In lines 13.623-14.582 of the Metamorphoses, Ovid recounts the events that Vergil described in his Aeneid. While he keeps the major plot points, Ovid places emphasis on Vergilian tales of metamorphosis, as is fitting for the theme of his poem. In order to do so, Ovid sometimes severely abbreviates important episodes from the Aeneid. Two such episodes are the Dido love affair from book IV and the trip to the underworld in book VI. Ovid’s treatment of these sections provides valuable insight into his attitude toward the Aeneid and its creator. By severely condensing important passages from the Aeneid, Ovid emphasizes the bad aspects of Aeneas' character in order to paint a negative picture not only of Aeneas, but also of Augustus himself.
There are two devices that Ovid most commonly uses in order to do this. These are the use of the rhetorical device litotes and his diction. By understating the important events of books IV and VI, Ovid is able to make anti-Augustan claims without saying anything. This, in addition to the emphasis he places on deception through his diction, creates an image opposite of the pius Aeneas that Vergil depicts. Therefore, because of the many links Augustus and the gens Iulia strove to create with Aeneas, these negative aspects are then transferred on to Augustus himself.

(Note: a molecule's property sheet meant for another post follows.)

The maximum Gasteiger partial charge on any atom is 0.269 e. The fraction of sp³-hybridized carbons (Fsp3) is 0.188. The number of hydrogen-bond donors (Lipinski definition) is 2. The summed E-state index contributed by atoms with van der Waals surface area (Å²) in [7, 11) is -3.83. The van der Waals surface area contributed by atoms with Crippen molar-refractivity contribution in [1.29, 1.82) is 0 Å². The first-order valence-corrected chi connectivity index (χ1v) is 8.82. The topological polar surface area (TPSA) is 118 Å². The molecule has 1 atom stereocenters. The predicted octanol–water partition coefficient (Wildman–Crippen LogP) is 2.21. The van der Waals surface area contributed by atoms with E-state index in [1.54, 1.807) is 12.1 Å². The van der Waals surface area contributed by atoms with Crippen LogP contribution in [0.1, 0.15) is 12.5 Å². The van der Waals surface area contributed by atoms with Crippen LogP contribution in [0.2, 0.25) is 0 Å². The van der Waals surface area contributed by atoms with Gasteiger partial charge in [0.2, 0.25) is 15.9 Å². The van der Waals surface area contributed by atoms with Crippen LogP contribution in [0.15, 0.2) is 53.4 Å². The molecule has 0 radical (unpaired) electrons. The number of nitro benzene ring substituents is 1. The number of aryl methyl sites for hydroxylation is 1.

Date of Completion
Bachelor of Arts in Classics
Date of Award
University of Puget Sound
Matz, Alicia, "Dum conderet urbem: Poetic Portraits of Aeneas as Political Commentaries on Augustus" (2015). Honors Program Theses. 12.